What follows next, however, is very curious because there is in the text no direct connection made between the presence of this new Ruler and the shalom that descends on the non-human creation. Yes, there is direct action hinted at in terms of how the poor and needy are handled but this other stuff about wolves and lambs and leopards and such seems to just flow out naturally as a result of the presence of a great Righteousness descending on the earth. When all is made well, it really will be all that will be made well. What we see sketched here in the animal kingdom—and the lack of any form of “harm” throughout God’s holy mountain—is to be our cue already now for how we treat each other in the human realm, too.
In a scene from the chilling terror films Aliens, Ripley (played by Sigourney Weaver) and her companions discover that one of their colleagues had recently tried to engineer a terrible event in order that he and his company might turn a hefty profit. This man was willing to sacrifice the lives of Ripley and a little girl if that’s what it took to be able to bring back alive one of the nightmare alien creatures they were even then battling (these, as you may recall, were the aliens with a double-set of jaws, deadly acid for blood, and with a penchant for biting people’s heads off, literally). But after discovering her colleague’s attempted betrayal, Ripley at one point says in essence, “You know, I don’t know who is worse: those aliens or us people. At least you never see them betraying each other to make a few extra bucks.”
Indeed, what people do to each other is usually far worse—and far more sinister—than what can be witnessed in the animal kingdom. Animals do what they do to survive and mostly out of sheer instinct. People, on the other hand, regularly go against their better nature to destroy fellow imagebearers of God, and usually just to turn a profit.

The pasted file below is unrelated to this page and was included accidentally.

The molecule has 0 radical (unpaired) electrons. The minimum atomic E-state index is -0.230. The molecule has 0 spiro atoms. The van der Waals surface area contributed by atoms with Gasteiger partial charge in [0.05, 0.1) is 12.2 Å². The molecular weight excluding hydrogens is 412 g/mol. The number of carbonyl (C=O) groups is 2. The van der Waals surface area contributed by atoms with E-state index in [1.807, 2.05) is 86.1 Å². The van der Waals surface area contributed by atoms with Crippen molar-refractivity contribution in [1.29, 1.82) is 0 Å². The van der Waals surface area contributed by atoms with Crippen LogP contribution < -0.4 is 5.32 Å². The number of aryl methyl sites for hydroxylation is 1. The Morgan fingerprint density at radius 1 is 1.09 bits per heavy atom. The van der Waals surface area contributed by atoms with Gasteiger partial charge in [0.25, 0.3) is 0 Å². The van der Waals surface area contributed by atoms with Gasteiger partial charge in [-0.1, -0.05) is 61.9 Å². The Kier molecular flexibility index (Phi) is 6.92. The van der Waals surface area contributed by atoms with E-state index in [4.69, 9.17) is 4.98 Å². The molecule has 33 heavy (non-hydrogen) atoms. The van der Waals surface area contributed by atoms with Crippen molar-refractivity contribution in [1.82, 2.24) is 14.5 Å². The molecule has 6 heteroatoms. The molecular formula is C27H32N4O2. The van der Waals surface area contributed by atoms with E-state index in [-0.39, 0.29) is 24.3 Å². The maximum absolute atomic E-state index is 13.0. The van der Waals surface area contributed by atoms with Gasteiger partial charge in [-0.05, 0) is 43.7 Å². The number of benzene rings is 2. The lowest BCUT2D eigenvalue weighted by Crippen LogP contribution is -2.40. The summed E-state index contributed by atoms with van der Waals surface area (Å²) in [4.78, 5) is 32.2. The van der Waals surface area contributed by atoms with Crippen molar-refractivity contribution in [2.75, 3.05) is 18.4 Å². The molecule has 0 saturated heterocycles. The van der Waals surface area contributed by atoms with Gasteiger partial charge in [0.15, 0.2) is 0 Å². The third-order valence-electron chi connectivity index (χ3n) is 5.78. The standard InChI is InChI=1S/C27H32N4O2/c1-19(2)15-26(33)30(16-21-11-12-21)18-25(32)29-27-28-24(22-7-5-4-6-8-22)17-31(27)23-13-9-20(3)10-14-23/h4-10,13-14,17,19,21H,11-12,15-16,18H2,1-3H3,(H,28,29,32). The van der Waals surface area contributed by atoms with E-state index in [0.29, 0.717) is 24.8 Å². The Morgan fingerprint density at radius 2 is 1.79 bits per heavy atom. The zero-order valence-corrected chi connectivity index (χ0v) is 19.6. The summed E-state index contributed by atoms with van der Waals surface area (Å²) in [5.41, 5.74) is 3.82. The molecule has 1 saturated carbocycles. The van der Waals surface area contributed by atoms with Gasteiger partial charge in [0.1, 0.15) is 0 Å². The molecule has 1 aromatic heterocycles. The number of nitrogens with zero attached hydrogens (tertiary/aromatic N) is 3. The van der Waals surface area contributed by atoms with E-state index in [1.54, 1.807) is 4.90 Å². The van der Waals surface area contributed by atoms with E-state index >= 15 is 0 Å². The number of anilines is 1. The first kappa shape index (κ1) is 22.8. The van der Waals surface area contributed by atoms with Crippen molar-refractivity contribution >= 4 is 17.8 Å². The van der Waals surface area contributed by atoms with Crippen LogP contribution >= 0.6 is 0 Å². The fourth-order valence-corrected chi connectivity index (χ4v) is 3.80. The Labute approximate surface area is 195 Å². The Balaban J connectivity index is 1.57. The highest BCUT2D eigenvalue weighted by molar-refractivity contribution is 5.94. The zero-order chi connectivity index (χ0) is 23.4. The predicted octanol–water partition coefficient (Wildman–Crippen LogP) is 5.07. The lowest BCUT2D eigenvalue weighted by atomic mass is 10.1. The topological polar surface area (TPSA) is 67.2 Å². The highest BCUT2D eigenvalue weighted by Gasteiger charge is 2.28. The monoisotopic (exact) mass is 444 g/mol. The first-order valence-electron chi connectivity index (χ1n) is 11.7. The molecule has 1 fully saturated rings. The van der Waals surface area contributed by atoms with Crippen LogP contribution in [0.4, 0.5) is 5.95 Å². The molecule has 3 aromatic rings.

When true righteousness comes, animals will treat each other well. Will people?
As a text at the midpoint of Advent, Isaiah 11 reminds us that for all the ways we try to downsize Christmas and make it neat and tidy and local and mono-toned (all peace, joy, and cheer for ME!), the coming of God’s Chosen Messiah is finally so much bigger than we usually imagine. It involves the poor and needy whom we do not usually see populating our churches. It involves the whole realm of nature, which we also conveniently forget about in our more human-focused moments. It’s just so much bigger than all that. It is the coming of Righteousness, and once we come into close proximity with that, everything looks different.
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Woody Allen once quipped that the day may well come when the lion will lie down with the lamb, but the lamb isn’t going to get much sleep! Allen was being merely cheeky. But he makes a good point. In the kind of shalom that a passage such as Isaiah 11 sketches for us, it will indeed not be enough to create a showcase display window of former foes dwelling next to each other, there are going to have to be changes on the inside, at the fundamental level of the hearts of all the creatures involved. The lamb needs to be able to go to sleep secure in the knowledge that the lion has lost all appetite for anything served with a side of mint jelly. The parents of the toddler playing by the snake’s lair need to know not just that the snake is behaving itself so long as someone is there to keep an eye on it but that things have changed at so basic a level that there really is nothing to worry about whether anyone is watching or not.
So it is with the entire picture or righteousness and justice as it emerges from Isaiah 11: the poor and the needy must be treated well not just when God is looking or when the spotlight is on a given situation but at all times because all people have so thoroughly fallen in love with—and become enmeshed with—God’s better visions for the cosmos and its flourishing that the very possibility of abusing the weak will be no more.
Old enemies, in other words, need to go beyond shaking hands for photo ops. They have to wish each other well with every fiber of their being and then live consistently in ways that will make that flourishing more likely to take place, too.
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Sermon Commentary for Sunday, December 4, 2022
Isaiah 11:1-10 Commentary